DrJava and the Tablets

I implemented an algorithm suggested by Peter Centgraf today that attempts to detect if DrJava did not close properly the last time it ran. This is still related to bug [ 1550220 ].

On startup, DrJava creates a lock file in the temporary directory (containing the user name in the file name so different users can be distinguished); if the file already existed, then there might have been a crash. DrJava now attempts to acquire a FileLock for that file; if that fails, then another instance of DrJava is currently running.

If the file existed and no other instance is running, the user is presented with a Yes/No dialog box with the text “DrJava’s lock file was not deleted the last time DrJava ran, which may have been due to
DrJava failing to exit properly. If you remember DrJava hanging after you tried to close it we suggest you enable the ‘Forcefully Quit DrJava’ option. Would you like to enable that option?”, and if the user chooses “Yes”, the option is enabled.

On closing DrJava, the lock is relesed and the file deleted by the process that originally created it. This is done in a shutdown hook to make it happen “as late as possible”, i.e. after the call to System.exit. Recall that there is no problem running code until System.exit is called, after which DrJava hangs, so calling the code to release the lock and close the file before System.exit is utterly pointless.

Peter looked at my implementation and still found a few problems:

If the user launches DrJava too soon after killing the hung instance, the lock might not be freed before the check runs. I think the user may have to dismiss the “Send error report” dialog before re-launching.

I’m not sure I can do anything about that. That seems to be Windows.

${java.io.tmpdir} is in the user profile on Windows XP, so this will not be local for a roaming profiles setup.

I don’t know of a platform-independent way to find a local temporary directory, though.

The dialog box presented to the user is singularly unhelpful, since it doesn’t describe the consequences of the choice or provide a reasonable alternative. Since the worst thing that can happen is that a few temp files won’t be cleaned up, I think it would be safe to silently enable “Forcefully quit” if it is needed. Windows users suffer from runaway temp files anyway, so DrJava won’t be making a significant impact.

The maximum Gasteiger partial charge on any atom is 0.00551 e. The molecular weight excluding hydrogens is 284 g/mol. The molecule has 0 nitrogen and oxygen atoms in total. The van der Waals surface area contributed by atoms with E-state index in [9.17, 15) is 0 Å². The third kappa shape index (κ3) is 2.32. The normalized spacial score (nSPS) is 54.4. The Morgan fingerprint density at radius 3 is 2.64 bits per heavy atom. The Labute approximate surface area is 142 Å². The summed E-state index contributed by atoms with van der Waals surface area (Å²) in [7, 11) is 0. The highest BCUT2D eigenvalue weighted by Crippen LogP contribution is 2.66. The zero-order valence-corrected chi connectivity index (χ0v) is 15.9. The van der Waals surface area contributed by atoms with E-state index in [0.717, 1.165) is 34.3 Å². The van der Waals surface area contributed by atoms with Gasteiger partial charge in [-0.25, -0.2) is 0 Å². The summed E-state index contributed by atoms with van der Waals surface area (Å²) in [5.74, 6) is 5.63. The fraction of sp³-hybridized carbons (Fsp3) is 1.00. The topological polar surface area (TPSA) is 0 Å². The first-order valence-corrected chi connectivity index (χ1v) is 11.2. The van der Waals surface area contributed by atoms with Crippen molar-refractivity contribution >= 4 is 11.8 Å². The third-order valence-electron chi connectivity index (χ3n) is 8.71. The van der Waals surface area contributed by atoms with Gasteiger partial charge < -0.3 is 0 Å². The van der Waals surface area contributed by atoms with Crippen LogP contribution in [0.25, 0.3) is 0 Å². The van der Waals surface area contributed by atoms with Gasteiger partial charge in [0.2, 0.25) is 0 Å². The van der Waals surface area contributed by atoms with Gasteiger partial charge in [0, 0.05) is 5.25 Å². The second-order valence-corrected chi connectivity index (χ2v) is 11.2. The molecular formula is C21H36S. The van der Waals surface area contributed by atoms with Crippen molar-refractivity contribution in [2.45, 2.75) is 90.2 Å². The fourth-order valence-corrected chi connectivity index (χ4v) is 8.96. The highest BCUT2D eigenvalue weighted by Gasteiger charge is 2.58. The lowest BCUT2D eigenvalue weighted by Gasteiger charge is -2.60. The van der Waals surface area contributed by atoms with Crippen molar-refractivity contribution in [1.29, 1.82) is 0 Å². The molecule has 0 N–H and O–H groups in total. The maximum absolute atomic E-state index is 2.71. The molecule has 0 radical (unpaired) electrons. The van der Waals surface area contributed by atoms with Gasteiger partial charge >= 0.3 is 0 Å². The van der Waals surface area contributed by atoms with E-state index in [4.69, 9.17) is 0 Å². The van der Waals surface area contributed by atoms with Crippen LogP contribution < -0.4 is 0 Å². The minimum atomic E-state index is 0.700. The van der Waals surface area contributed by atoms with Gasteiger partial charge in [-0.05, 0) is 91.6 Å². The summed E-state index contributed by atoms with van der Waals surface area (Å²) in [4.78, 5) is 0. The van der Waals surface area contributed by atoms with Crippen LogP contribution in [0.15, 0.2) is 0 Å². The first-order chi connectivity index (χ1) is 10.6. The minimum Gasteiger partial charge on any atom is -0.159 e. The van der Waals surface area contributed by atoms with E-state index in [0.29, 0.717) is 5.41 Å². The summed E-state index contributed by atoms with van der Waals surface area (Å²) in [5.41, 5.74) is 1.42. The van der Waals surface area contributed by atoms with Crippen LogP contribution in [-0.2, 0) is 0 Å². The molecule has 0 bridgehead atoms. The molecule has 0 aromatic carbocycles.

The truth is: I just have no idea what using Runtime.halt instead of System.exit can do, so I would only suggest it to those users that are likely to suffer from exactly this problem. If you have to kill DrJava at any other time, the lock file will also still be there, but in that case, enabling “forcefully quit” would not be the right choice.

We’ll see what the others think of these issues.

When I had that implemented, I used the lock file for an experiment of mine to implement feature request [ 1518709 ]: I wrote the file name of the “MasterRemote” stub into the lock file. That way, a second instance of DrJava can connect to an existing instance. I implemented a -connect command line switch that tells DrJava to open the files specified on the command line in the instance of DrJava that created the lock file.


java -jar drjava-lockfile3.jar
java -jar drjava-lockfile3.jar -connect Test.java

This opens one copy of DrJava, then tells DrJava to open Test.java in the first instance. Only one copy of DrJava will be open at the end.

Unfortunately, because of the strange way file locking is done by the OS, this does not work on Windows: The second instance of DrJava cannot read the lock file. This was just an experiment. If we want to do this across all platforms, we probably have to use the RMI registry.


About Mathias

Software development engineer. Principal developer of DrJava. Recent Ph.D. graduate from the Department of Computer Science at Rice University.
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